It was why fans believe the Bulls got cold feet about trading to move up, and why they believe the Bulls weren’t being pragmatic in staying away from Michael Porter Jr.

Porter, some believe, has star written all over him given his prep ranking this time last year and the Bulls were in position to speed up this process without having to go into a painful Process.

They were desperate for a star, believing the tankathon had produced so much suffering it had to be something on the back end.

There was the fight (or the punch).

The aftermath.

The miserable 3-20 start.

The 14-7 streak that produced the audacity of hope.

The reality that 14-7 was damaging enough to the lottery chances that a 3-11 finish couldn’t rectify.

And finally, the coin flip that cost them five spots in the lottery one month ago.

So that empty feeling has less to do with Carter and Hutchison, who’ve done nothing to earn the “blah” reaction from the fan base and some media. It has everything to do with the unanswered questions over the last 82 games and lack of clarity over the three hauls from draft night last year.

It’s not that Zach LaVine, Lauri Markkanen and Kris Dunn underperformed individually last season, but the lack of cohesiveness due to injuries and circumstances has led to the varying thoughts.

LaVine is approaching restricted free agency and by all accounts is taking his continuing rehab in Washington very seriously.  Markkanen has added plenty of muscle since the offseason began, appearing as if he can play Michael B. Jordan’s in-ring foil in the next installation of “Creed” as Ivan Drago’s long lost son.

And despite the report about Dunn not working as hard on the floor this offseason, that would be more of a concern if this were late August, not June.

The last time they were seen together on the floor, they looked no closer to a pecking order than the day they arrived.

What we know is that they’re productive NBA players, capable of putting an individual tattoo on a game at a moment’s notice, skillful enough to take your breath away.

And for whatever reason, the expectations changed once the three displayed they could be dynamic on their own—a star needed to be anointed and groomed to go with the star they believed was coming their way after the season.

Management is fully behind Markkanen, but Paxson’s strong words about LaVine at the season-ending news conference illustrated how much it feels LaVine has to prove next season.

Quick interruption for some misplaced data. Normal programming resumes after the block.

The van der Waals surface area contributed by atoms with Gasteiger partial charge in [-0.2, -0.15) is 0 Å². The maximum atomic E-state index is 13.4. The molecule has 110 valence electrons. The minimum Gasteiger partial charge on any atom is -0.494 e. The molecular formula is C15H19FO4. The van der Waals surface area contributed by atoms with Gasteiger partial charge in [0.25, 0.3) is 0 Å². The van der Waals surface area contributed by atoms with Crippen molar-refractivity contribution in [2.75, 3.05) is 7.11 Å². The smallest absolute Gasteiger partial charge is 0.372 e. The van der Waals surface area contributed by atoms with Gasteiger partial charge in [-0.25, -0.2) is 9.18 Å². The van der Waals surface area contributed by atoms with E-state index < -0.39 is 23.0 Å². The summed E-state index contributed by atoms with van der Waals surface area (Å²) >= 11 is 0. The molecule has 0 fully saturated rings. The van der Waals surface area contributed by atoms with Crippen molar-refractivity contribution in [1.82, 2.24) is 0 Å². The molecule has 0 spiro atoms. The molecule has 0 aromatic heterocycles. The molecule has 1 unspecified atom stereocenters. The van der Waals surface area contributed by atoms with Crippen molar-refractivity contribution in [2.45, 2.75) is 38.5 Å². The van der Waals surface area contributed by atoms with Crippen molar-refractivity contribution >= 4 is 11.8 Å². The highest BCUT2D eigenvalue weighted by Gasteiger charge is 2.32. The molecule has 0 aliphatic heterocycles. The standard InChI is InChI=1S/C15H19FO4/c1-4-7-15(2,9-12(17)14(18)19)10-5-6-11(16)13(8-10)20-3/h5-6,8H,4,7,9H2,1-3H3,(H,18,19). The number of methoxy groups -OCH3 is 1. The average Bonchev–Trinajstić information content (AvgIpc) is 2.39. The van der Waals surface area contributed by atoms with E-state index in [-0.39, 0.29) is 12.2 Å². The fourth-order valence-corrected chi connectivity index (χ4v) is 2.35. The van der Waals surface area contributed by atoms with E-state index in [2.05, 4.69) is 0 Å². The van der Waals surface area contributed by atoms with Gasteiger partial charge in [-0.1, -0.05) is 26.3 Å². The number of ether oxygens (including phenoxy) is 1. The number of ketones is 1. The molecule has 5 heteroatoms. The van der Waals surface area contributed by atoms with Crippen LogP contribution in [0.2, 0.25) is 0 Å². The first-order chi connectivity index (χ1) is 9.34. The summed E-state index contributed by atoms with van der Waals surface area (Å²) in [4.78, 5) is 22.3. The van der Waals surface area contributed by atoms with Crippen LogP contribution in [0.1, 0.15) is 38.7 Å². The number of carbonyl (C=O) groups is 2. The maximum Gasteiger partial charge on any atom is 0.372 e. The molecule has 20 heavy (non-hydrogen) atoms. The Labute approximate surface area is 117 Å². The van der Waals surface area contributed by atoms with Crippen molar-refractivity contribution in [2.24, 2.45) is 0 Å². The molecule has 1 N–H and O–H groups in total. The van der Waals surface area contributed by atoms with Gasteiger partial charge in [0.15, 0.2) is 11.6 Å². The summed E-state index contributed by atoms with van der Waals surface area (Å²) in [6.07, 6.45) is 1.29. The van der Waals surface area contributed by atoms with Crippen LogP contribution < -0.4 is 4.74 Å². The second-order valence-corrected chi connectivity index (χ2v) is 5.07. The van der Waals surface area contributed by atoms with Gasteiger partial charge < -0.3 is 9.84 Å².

With his restricted free agency status looming, the Bulls’ initial offer will show how much they value him until and if he gets a better deal on the market.

And the fact the Bulls weren’t afraid to draft Trae Young while having a healthy debate about Collin Sexton on draft night has to show they have at least some skepticism about the future at point guard.

But stars—developing stars, acquired stars, drafted stars—have to do it on their own. No amount of promotion or prodding from management will validate their faith, if that’s the route the Bulls choose to go.

This has to be a meritocracy or it won’t work and, honestly, it’s time for a reality check.

All the worry about the Bulls getting back to title contention sooner rather than later seems like folks getting ahead of themselves.

The front office has taken its share of shots from media and fans, so some questioning is earned but they’re right about one thing. Rebuilds aren’t completed in a day or 12 months.

Expecting some magic potion to arrive in the form of a top draft pick isn’t going to cure what ills this roster, and it doesn’t seem likely all the cap space will result in a free agent choosing the Bulls over the usual suspects.

However, methodical building can look like complacency if not done with a sense of urgency.

And with urgency in mind, this past season was unsatisfying to say the least—heading into the next phase with two more young pieces to develop while the first three are still in the evaluation stage.

Loyola's March Madness hero Donte Ingram will play with Bulls' Summer League team

Loyola's March Madness hero Donte Ingram will play with Bulls' Summer League team

Donte Ingram's 2018 keeps getting better and better.

The March Madness hero, who buried a game-winning 3-pointer in the first round of Loyola's win over Miami, will play on the Bulls' Summer League team.

Ingram, a Simeon Academy graduate, had himself an incredible senior season with the Ramblers, who advanced all the way to the Final Four as a No. 11 seed.

In five NCAA Tournament games Ingram averaged 7.0 points, 5.8 rebounds and 1.6 assists for the Ramblers. He also had 18 points in the MVC Conference Championship Game to secure the Ramblers' March Madness berth.

He'll join first-round draft picks Wendell Carter Jr. and Chandler Hutchison on the Las Vegas Summer League team, which will begin play early next month.